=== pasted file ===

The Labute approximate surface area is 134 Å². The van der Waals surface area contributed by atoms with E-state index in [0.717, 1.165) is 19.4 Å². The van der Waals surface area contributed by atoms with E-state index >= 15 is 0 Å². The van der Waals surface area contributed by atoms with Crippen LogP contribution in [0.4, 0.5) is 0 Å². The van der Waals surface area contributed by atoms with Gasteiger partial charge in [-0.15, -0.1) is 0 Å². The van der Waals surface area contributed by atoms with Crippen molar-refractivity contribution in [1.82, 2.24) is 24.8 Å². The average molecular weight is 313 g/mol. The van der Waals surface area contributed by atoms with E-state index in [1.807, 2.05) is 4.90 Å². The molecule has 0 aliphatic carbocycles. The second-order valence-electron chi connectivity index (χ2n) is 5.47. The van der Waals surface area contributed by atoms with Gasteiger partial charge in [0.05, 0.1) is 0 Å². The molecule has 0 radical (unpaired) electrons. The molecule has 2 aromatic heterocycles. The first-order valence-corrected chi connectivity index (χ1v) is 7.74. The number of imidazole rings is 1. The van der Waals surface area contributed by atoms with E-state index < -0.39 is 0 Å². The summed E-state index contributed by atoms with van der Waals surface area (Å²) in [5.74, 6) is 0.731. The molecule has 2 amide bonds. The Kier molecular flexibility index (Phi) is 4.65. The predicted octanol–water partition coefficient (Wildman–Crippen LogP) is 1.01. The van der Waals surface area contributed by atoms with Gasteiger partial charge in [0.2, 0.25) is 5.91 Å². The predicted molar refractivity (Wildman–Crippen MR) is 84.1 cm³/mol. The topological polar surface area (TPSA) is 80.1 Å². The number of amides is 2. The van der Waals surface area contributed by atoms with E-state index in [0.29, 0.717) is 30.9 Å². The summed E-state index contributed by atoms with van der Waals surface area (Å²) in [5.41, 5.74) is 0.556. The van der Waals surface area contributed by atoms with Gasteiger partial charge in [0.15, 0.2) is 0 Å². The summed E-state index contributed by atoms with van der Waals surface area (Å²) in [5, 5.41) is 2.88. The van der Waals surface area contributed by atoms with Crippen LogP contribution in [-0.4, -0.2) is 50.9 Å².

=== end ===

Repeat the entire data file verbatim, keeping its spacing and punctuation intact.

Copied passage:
The Labute approximate surface area is 134 Å². The van der Waals surface area contributed by atoms with E-state index in [0.717, 1.165) is 19.4 Å². The van der Waals surface area contributed by atoms with E-state index >= 15 is 0 Å². The van der Waals surface area contributed by atoms with Crippen LogP contribution in [0.4, 0.5) is 0 Å². The van der Waals surface area contributed by atoms with Gasteiger partial charge in [-0.15, -0.1) is 0 Å². The van der Waals surface area contributed by atoms with Crippen molar-refractivity contribution in [1.82, 2.24) is 24.8 Å². The average molecular weight is 313 g/mol. The van der Waals surface area contributed by atoms with E-state index in [1.807, 2.05) is 4.90 Å². The molecule has 0 aliphatic carbocycles. The second-order valence-electron chi connectivity index (χ2n) is 5.47. The van der Waals surface area contributed by atoms with Gasteiger partial charge in [0.05, 0.1) is 0 Å². The molecule has 0 radical (unpaired) electrons. The molecule has 2 aromatic heterocycles. The first-order valence-corrected chi connectivity index (χ1v) is 7.74. The number of imidazole rings is 1. The van der Waals surface area contributed by atoms with E-state index < -0.39 is 0 Å². The summed E-state index contributed by atoms with van der Waals surface area (Å²) in [5.74, 6) is 0.731. The molecule has 2 amide bonds. The Kier molecular flexibility index (Phi) is 4.65. The predicted octanol–water partition coefficient (Wildman–Crippen LogP) is 1.01. The van der Waals surface area contributed by atoms with Gasteiger partial charge in [0.2, 0.25) is 5.91 Å². The predicted molar refractivity (Wildman–Crippen MR) is 84.1 cm³/mol. The topological polar surface area (TPSA) is 80.1 Å². The number of amides is 2. The van der Waals surface area contributed by atoms with E-state index in [0.29, 0.717) is 30.9 Å². The summed E-state index contributed by atoms with van der Waals surface area (Å²) in [5.41, 5.74) is 0.556. The van der Waals surface area contributed by atoms with Gasteiger partial charge in [0.15, 0.2) is 0 Å². The summed E-state index contributed by atoms with van der Waals surface area (Å²) in [5, 5.41) is 2.88. The van der Waals surface area contributed by atoms with Crippen LogP contribution in [-0.4, -0.2) is 50.9 Å².